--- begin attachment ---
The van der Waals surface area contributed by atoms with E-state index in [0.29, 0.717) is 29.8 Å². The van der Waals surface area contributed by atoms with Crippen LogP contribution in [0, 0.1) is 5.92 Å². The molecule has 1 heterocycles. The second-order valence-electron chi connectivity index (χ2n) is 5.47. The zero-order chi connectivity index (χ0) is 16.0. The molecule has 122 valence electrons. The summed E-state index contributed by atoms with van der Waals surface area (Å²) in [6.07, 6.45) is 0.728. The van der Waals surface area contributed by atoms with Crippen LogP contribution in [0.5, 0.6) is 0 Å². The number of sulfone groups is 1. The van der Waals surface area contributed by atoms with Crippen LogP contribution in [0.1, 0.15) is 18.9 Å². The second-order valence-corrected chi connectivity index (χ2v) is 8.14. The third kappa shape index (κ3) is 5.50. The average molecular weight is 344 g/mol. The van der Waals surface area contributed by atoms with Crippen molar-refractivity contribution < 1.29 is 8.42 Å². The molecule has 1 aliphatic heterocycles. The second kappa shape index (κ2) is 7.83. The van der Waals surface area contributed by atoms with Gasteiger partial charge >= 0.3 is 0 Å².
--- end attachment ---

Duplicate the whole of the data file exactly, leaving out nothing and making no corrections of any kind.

The van der Waals surface area contributed by atoms with E-state index in [0.29, 0.717) is 29.8 Å². The van der Waals surface area contributed by atoms with Crippen LogP contribution in [0, 0.1) is 5.92 Å². The molecule has 1 heterocycles. The second-order valence-electron chi connectivity index (χ2n) is 5.47. The zero-order chi connectivity index (χ0) is 16.0. The molecule has 122 valence electrons. The summed E-state index contributed by atoms with van der Waals surface area (Å²) in [6.07, 6.45) is 0.728. The van der Waals surface area contributed by atoms with Crippen LogP contribution in [0.5, 0.6) is 0 Å². The number of sulfone groups is 1. The van der Waals surface area contributed by atoms with Crippen LogP contribution in [0.1, 0.15) is 18.9 Å². The second-order valence-corrected chi connectivity index (χ2v) is 8.14. The third kappa shape index (κ3) is 5.50. The average molecular weight is 344 g/mol. The van der Waals surface area contributed by atoms with Crippen molar-refractivity contribution < 1.29 is 8.42 Å². The molecule has 1 aliphatic heterocycles. The second kappa shape index (κ2) is 7.83. The van der Waals surface area contributed by atoms with Gasteiger partial charge >= 0.3 is 0 Å².